The problem with the guitar, and the reason why the other compressors cannot handle it correctly, is that a guitar note is made of a very strong peak followed by a long decay.
The diagram shows the reaction of the compressor to a signal pulse: instant attack, constant signal, instant decay.
Following the fast attack is easy, but the classic compressors have a constant release rate (blue curve) that doesn't match the guitar constraint: a fast release first, then a slow release.
The objective is to have a two-steps release, as depicted on the green curve: that's what SR&D developed for the Sustainor, and that's what makes the Rockman Guitar Compressor different.
The next step was to reduce again the fast release step for the guitarists who use ultra-fast tapping techniques: that's the red curve - the Lead-Leveller.
In the Rockman Sustainor's compressor, the capacitor is discharged via a series of 3 diodes and a LED. This trick allows getting the green curve, with a fast initial release rate followed by a slower second step.
Note that this fast initial decay is also necessary to provide the long sustain that we expect from a compressor: that's another key quality of the Rockman compressor.
This series of four diodes was the answer of SR&D to the transition between a limiter and a sustainor circuit, and this solution can be found only in Rockman compressors.
The Lead-Leveller is a very subtle change in the circuit: the LED is just bypassed, in order to have an initial decay which is faster again.
This operation is achieved by a J-FET switch: that's the famous "Double-IC" modification of the younger Sustainor 200's...
No need for a Double-IC in the Rockman Guitar Compressor: this J-FET switch was integrated in the design and didn't require this cumbersome modification. The Lead-Leveller is simply activated by a footswitch that bypasses the LED of the circuit.
A few words about the other features of the Rockman Guitar Compressor: if you look at the front plate, you will see two slider switches.
One of them is used to bypass the unit, and also to activate a noise reduction circuit - a sort of simplified Smart Gate integrated in the compression circuit. This feature is extremely useful when the compressor is followed by a hi-gain saturation: all the compressors generate some noise (since they raise their gain when the signal is low), and this noise reductor avoids this trouble.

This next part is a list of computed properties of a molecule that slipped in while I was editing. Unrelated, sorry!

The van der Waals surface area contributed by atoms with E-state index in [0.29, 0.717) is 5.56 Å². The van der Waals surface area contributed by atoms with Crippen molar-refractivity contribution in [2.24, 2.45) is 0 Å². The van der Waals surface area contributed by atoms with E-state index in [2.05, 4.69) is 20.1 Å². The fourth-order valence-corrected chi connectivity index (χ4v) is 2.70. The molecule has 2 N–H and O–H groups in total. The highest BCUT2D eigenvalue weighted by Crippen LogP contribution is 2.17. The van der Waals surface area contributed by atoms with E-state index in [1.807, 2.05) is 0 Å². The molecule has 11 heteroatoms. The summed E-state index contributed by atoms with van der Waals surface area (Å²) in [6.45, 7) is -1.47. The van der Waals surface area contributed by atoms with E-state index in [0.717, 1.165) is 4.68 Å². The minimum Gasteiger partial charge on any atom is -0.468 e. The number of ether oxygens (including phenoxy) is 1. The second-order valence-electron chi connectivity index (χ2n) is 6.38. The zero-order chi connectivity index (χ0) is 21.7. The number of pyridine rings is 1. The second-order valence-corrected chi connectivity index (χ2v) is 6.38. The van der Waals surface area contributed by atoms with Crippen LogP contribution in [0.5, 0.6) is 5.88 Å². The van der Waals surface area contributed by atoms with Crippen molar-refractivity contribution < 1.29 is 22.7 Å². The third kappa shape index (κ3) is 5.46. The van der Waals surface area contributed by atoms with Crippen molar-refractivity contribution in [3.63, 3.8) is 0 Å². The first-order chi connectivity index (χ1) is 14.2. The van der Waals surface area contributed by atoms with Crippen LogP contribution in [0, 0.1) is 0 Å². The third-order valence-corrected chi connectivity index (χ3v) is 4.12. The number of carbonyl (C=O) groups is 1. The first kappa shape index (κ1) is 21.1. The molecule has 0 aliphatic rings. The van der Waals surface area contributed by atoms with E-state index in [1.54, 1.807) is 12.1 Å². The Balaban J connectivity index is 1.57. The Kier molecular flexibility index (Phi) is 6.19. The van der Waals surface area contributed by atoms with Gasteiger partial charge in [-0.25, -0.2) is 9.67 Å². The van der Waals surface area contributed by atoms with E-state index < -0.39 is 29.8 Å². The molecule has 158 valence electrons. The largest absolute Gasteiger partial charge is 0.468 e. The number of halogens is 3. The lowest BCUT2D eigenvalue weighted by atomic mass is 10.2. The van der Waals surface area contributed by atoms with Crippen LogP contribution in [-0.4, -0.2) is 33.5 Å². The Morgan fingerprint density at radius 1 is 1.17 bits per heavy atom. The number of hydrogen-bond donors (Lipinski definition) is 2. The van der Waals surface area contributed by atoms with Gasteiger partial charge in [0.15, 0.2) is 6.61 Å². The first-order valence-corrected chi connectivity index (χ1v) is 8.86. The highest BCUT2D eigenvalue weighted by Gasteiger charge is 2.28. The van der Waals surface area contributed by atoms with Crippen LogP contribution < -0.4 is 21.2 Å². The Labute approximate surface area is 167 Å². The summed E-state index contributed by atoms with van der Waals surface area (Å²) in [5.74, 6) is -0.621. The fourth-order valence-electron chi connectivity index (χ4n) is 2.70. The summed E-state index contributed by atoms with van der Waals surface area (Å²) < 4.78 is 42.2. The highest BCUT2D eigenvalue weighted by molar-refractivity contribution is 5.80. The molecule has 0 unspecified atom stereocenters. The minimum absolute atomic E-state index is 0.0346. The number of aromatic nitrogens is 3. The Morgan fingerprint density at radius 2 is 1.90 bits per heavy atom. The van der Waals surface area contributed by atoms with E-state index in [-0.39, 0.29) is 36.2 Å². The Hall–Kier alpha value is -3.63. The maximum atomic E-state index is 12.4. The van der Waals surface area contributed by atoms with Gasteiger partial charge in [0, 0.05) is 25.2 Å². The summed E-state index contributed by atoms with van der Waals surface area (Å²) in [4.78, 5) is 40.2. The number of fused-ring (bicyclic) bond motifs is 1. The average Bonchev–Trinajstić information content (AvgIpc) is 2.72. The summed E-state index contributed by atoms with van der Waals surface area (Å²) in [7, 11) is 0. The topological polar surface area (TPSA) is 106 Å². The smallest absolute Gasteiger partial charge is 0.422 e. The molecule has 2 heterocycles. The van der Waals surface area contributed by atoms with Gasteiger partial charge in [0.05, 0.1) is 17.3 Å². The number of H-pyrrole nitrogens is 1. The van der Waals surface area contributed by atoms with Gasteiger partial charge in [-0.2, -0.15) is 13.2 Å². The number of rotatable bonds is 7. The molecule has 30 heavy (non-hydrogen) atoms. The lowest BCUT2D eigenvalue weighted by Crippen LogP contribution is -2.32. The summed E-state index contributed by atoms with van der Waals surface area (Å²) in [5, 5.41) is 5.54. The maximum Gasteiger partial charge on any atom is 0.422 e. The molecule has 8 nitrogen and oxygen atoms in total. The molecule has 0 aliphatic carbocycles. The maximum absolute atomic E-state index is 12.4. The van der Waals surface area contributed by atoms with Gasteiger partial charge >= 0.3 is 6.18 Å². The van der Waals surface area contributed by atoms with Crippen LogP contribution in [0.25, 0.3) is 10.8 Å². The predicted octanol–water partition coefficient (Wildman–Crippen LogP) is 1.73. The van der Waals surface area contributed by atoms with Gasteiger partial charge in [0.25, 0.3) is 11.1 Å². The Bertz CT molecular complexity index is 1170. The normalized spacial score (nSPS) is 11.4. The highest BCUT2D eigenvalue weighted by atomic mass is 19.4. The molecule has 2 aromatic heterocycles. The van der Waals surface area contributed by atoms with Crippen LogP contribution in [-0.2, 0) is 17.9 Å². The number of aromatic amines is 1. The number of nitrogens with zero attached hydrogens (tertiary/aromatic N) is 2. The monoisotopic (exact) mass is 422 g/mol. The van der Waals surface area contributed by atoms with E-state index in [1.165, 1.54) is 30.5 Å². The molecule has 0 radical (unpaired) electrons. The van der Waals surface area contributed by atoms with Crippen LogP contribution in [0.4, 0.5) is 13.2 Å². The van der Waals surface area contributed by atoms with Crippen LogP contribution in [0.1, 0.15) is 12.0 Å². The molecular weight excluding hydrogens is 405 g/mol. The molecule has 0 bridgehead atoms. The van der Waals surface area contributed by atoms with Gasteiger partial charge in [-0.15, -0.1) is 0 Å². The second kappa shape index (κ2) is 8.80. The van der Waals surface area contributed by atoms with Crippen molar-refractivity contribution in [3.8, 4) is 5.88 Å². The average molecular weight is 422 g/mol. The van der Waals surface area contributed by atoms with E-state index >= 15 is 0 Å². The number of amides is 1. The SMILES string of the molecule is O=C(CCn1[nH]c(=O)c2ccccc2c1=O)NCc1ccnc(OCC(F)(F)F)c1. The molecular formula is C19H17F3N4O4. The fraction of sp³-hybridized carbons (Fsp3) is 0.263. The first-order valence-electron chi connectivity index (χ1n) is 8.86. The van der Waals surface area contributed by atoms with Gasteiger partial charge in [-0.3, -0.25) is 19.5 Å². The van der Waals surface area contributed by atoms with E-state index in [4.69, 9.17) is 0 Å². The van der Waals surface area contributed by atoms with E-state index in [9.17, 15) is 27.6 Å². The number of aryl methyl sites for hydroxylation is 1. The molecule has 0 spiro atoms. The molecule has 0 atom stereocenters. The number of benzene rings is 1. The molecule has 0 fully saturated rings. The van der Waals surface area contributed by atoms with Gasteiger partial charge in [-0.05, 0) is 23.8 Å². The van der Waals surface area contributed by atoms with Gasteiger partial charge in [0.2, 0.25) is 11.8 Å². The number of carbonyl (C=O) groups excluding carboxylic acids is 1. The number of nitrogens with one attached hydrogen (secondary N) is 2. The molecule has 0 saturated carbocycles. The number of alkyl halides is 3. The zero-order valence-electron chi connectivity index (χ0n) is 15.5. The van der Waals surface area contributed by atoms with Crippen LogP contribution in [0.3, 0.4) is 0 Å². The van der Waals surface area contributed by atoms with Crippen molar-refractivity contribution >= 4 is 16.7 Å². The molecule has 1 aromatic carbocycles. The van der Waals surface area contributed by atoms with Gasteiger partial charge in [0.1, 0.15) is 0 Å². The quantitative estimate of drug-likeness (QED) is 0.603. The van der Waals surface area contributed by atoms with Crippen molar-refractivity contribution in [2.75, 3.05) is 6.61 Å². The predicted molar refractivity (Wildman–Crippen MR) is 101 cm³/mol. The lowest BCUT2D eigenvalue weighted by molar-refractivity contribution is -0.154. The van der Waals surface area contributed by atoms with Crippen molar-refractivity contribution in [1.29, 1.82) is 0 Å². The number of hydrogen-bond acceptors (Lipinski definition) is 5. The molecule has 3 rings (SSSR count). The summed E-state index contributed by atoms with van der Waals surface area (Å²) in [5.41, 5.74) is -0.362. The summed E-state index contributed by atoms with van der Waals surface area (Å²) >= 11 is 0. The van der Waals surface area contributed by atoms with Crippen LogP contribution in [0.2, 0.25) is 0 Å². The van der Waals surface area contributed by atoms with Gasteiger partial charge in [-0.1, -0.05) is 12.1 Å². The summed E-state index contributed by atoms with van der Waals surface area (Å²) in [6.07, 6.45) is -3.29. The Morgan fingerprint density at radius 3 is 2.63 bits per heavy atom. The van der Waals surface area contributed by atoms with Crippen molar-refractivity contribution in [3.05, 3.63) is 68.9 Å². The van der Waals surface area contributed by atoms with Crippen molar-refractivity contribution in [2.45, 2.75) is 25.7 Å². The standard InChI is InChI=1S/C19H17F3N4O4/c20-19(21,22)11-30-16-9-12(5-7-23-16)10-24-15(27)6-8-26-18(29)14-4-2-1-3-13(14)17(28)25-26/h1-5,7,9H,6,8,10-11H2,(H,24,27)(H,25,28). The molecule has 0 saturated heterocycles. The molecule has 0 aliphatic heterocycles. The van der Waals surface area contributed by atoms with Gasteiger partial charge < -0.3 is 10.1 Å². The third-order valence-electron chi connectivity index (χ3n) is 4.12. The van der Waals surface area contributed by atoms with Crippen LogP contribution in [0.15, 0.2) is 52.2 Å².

The Guitar Compressor was completed by a two positions Treble Booster: at the maximum setting, the Guitar Compressor reproduces the classic Rockman CLN2 sound. That's why the Guitar Compressor can be considered not only as a compressor, but also as a substitute to the clean channels of the Rockman Sustainor.
Usage and limitations
The Guitar Compressor is honestly useless if you have a Rockman Sustainor: in a DI approach, it won't generate any sound that a Sustainor cannot create.
If you don't have a Sustainor but have a Rockman Distortion Generator, the Guitar Compressor is the perfect add-on to your rig: one module for the distortions, and one module for the clean sounds.
As a matter of fact, the Guitar Compressor was really designed to be used with a guitar amp. I had really given up using compressors years ago, and didn't want to use one again: I was tired of all this noise, pumping, dynamics loss, etc... that the other compressors do. Then I purchased a Guitar Compressor, and completely changed my opinion about compressors: this unit is amazing, and really enhances the sound of the guitar without messing it up.
Limitations? No, the unit is perfect as is!
Collectibility and conclusion
The Guitar Compressor is fairly rare: 2350 only were made, and it is pretty hard to find one. The price on the market is accordingly high, but it's only fair if you consider the quality of the unit.
A unique device, actually the only compressor designed specifically for the guitar. If you need a compressor, this is the unit to buy and keep.